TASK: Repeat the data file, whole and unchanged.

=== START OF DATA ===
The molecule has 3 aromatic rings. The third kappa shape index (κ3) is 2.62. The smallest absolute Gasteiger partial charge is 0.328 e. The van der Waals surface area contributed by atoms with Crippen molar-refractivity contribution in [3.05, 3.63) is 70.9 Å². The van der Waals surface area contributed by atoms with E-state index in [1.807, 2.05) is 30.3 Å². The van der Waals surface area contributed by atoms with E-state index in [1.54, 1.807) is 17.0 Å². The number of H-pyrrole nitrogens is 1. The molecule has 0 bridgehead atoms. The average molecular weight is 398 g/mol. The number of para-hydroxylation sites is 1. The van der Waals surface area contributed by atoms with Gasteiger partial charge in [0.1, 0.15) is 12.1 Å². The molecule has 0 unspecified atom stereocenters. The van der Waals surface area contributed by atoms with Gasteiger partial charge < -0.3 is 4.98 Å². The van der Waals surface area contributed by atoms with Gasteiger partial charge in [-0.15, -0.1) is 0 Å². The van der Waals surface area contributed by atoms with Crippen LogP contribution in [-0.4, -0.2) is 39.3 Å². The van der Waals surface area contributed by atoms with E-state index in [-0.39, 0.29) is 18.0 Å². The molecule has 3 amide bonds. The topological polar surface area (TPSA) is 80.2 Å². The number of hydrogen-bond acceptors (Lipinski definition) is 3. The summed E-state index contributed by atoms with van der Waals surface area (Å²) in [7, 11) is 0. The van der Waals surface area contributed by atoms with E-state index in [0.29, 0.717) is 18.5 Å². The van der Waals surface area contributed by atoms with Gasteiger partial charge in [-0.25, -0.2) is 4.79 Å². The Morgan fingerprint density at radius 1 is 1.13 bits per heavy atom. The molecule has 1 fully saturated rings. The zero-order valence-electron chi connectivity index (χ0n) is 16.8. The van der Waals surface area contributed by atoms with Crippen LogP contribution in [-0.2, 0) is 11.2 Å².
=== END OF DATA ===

The molecule has 3 aromatic rings. The third kappa shape index (κ3) is 2.62. The smallest absolute Gasteiger partial charge is 0.328 e. The van der Waals surface area contributed by atoms with Crippen molar-refractivity contribution in [3.05, 3.63) is 70.9 Å². The van der Waals surface area contributed by atoms with E-state index in [1.807, 2.05) is 30.3 Å². The van der Waals surface area contributed by atoms with E-state index in [1.54, 1.807) is 17.0 Å². The number of H-pyrrole nitrogens is 1. The molecule has 0 bridgehead atoms. The average molecular weight is 398 g/mol. The number of para-hydroxylation sites is 1. The van der Waals surface area contributed by atoms with Gasteiger partial charge in [0.1, 0.15) is 12.1 Å². The molecule has 0 unspecified atom stereocenters. The van der Waals surface area contributed by atoms with Gasteiger partial charge < -0.3 is 4.98 Å². The van der Waals surface area contributed by atoms with Gasteiger partial charge in [-0.15, -0.1) is 0 Å². The van der Waals surface area contributed by atoms with Crippen LogP contribution in [-0.4, -0.2) is 39.3 Å². The van der Waals surface area contributed by atoms with E-state index in [-0.39, 0.29) is 18.0 Å². The molecule has 3 amide bonds. The topological polar surface area (TPSA) is 80.2 Å². The number of hydrogen-bond acceptors (Lipinski definition) is 3. The summed E-state index contributed by atoms with van der Waals surface area (Å²) in [7, 11) is 0. The van der Waals surface area contributed by atoms with E-state index in [0.29, 0.717) is 18.5 Å². The van der Waals surface area contributed by atoms with Gasteiger partial charge in [-0.25, -0.2) is 4.79 Å². The Morgan fingerprint density at radius 1 is 1.13 bits per heavy atom. The molecule has 1 fully saturated rings. The zero-order valence-electron chi connectivity index (χ0n) is 16.8. The van der Waals surface area contributed by atoms with Crippen LogP contribution in [-0.2, 0) is 11.2 Å².